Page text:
I didn't take many pictures. There was a professional photographer on the job, and I wanted to enjoy everything I could of this exceptional event. We were hindered by our inadequacy with the French language, but the host family are bilingual and had considerately seated us with other bilingual folk. And you don't need language to know when to join a conga line.
We met some folk who had lived through World War II, as we had, but they had lived it on the other side of the ocean. That was a different experience. One father didn't see his first born until after the War, when she was five years old. Another was in the Resistance. His wife would find a note under the front door saying only "Alright" when he was away. And these couples are still together. They survived.
Saturday, June 8
We stopped by the Dutter home before leaving La Turbie. All the family were there and Diane gave us a tour of the house and grounds. We were awestruck to hear the work they've done to renovate this treasure of a home.
Then we headed for Digne, in the foothills of the French Alps.
Sunday, June 9
Digne had a most unusual museum as part of the Réserve Géologique de Haute-Provence. It was perched atop what looked like an old fort. The walk to it was "a walk through time and space". Artists had designed three walks to feature waterfalls, the wall, and cairns. We chose the waterfall walk going up, and parts of the other two on the way down.
We took a loop drive of about forty miles within the Reserve, stopping at each of the ten marked stops where there were points of special interest. Some stops involved a short hike. It was a delightful afternoon.
Monday, June 10
Today we found out that the green line on the road map means "scenic" -- and how! We took a detour up the Col de Bonnet which is the highest auto pass in Europe. I think the motivation was to be "King of the Hill" -- with EVERY car in all Europe at a lower elevation than us. At the top we parked the car and walked up a snowy path to a platform where there was a map showing the direction of major cities in Europe. We had a pleasant conversation there with an English couple and a French couple.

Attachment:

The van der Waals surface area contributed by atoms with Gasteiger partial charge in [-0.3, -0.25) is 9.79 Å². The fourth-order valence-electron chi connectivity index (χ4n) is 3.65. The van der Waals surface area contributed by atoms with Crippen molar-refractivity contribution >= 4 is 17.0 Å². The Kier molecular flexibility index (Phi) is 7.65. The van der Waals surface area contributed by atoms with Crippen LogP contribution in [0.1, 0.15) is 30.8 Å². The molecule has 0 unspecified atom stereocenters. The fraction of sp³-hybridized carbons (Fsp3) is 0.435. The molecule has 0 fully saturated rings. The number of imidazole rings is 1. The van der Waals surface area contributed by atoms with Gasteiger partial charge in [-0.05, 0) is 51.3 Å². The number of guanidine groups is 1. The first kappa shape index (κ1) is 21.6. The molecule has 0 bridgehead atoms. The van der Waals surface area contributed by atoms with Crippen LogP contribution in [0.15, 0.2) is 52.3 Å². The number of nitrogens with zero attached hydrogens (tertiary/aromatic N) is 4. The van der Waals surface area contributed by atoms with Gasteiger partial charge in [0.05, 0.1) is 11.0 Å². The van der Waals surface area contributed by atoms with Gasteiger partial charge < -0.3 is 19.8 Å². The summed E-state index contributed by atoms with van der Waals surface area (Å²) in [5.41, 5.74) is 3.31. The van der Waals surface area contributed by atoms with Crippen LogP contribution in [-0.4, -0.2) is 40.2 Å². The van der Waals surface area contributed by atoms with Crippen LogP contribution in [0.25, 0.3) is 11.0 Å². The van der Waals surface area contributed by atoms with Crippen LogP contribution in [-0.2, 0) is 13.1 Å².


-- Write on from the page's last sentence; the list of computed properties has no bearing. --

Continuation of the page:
We planned to get to Torino that night, but only made it as far as Vinadio just over the Italian border. Vinadio has a HUGE fortress wall built around the town. What is special though, is that they are using this wall for today's life style. There are soccer fields, a camping area, game rooms, a cafe, children's play area, and a museum. All these amenities for the town folk without spoiling or harming the old ruins.
Tuesday, June 11 - Thursday, June 14
We drove on to Torino and got information about the Olympic venues for 2006. The Italians don't seem as strict as the French about shutting down from noon to two, and we even got our laundry done. We drove on to the Aosta valley and a hotel in the mountains in Cogne. The hotel has a fitness center and we enjoyed a swim in the indoor pool.
When the woman at the desk in Cogne realized we were from the USA she wanted to talk about Sept 11. She told us how she was at work at the desk as she was now, and her mother called to tell her to turn on the TV. How universal this story. The horror so great that people around the world called family members and couldn't describe it. They just said "Turn on your TV"